Donnie Smith is a self-described “skinny kid from very rural Tennessee.” He graduated with a degree in animal science and immediately began working for Tyson Foods, assisting local poultry producers. In 2009, almost 30 years after taking that first post-college job, he was named CEO of Tyson Foods.
In many ways, Donnie Smith is still the “skinny kid from very rural Tennessee” who uses down-home common sense to lead one of America’s largest companies.
When you meet Smith, you feel like you’re talking to the guy who farms just across the fencerow. Each year, he hosts a leadership session with the national FFA officer team. I often assist with FFA training, and Smith usually presents just ahead of me. He’s a hard act to follow.
Smith’s insights are not reserved for the inner workings of Fortune 100 companies. It’s good down-home
advice for anyone. Smith says one of the keys to leadership is simply visiting with people. “When you make an immediate connection, everybody becomes less defensive,” he says.
Great leaders are able to influence situations beyond their span of control. “It’s really about being able to build relationships. It’s connecting with people and being very transparent, very authentic and a person they learn they can trust,” Smith says.
That approach lays the foundation for good relationships and better business. At Tyson, Smith calls it the “peach tree” model. Instead of a top-down pyramid model, he says, “My job at the base of the tree is to provide the resources and stability we need to support the people who are the star of our show—the people producing food.”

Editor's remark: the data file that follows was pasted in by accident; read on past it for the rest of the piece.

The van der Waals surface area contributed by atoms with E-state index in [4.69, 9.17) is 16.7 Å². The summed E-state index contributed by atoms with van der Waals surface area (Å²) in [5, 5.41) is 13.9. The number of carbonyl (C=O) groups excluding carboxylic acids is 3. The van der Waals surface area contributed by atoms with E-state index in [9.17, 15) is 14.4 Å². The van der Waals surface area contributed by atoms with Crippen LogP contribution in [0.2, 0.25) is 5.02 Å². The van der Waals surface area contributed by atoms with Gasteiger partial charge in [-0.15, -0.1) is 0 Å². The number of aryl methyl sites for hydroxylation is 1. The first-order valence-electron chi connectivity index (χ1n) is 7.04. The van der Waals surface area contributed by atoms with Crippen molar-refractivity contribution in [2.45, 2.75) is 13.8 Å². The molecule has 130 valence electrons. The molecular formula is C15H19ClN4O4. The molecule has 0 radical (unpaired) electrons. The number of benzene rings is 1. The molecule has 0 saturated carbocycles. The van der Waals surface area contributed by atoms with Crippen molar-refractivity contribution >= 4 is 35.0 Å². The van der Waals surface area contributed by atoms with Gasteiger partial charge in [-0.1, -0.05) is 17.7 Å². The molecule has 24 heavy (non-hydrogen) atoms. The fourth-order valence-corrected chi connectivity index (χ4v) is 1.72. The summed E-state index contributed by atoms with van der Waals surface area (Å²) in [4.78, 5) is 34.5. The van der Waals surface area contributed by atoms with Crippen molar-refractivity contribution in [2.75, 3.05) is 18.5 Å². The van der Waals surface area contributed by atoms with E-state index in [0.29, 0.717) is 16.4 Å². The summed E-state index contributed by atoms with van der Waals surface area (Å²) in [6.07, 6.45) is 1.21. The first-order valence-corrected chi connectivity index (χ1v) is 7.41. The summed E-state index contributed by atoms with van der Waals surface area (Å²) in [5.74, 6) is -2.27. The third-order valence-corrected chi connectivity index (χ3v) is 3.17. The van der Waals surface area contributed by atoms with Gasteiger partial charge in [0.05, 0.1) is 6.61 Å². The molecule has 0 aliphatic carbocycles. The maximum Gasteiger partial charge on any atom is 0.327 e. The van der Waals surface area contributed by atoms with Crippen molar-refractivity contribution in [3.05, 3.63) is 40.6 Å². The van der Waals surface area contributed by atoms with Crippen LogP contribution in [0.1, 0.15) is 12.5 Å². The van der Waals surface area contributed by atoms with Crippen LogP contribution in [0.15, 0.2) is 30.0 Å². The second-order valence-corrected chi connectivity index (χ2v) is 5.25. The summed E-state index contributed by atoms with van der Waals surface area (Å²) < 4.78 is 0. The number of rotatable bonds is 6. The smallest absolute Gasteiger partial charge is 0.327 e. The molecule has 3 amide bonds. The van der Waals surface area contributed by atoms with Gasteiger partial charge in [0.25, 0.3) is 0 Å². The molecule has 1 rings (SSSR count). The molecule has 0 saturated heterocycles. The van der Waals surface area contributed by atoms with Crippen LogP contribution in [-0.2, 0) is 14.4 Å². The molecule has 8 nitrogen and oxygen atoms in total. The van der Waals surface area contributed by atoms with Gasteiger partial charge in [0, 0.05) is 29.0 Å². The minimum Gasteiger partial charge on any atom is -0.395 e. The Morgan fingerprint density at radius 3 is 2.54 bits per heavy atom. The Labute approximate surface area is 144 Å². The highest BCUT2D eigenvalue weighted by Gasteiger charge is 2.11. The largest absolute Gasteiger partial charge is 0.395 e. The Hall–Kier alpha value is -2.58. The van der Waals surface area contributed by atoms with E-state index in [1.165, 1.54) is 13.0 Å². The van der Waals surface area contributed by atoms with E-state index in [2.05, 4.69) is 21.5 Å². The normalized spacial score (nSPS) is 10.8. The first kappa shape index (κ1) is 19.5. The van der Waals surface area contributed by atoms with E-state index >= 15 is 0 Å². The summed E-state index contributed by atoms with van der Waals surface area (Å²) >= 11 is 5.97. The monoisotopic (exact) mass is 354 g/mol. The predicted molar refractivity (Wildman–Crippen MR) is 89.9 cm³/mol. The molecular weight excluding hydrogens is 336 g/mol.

That attitude can be seen in something as simple as regular visits to the company’s many processing plants. “Rather than hop on a company plane and come in with this big entourage, I just get in my truck,” Smith says.
His down-to-earth style even applies to what he wears. Many team members at Tyson, including Smith, dress alike: khaki pants and a shirt with their name and company logo. A Fortune 100 CEO who wears his name on his shirt makes a statement. Smith says, “I’m coming to work today, and I’m fully prepared to do anything I need to do. So if there’s a problem in a chicken house and you need me to help, I’m dressed for work.”
“American Countryside” is heard each weekday on a network of 100 radio stations and frequently on “U.S. Farm Report” TV. To find the station nearest you, visit www.American Countryside.com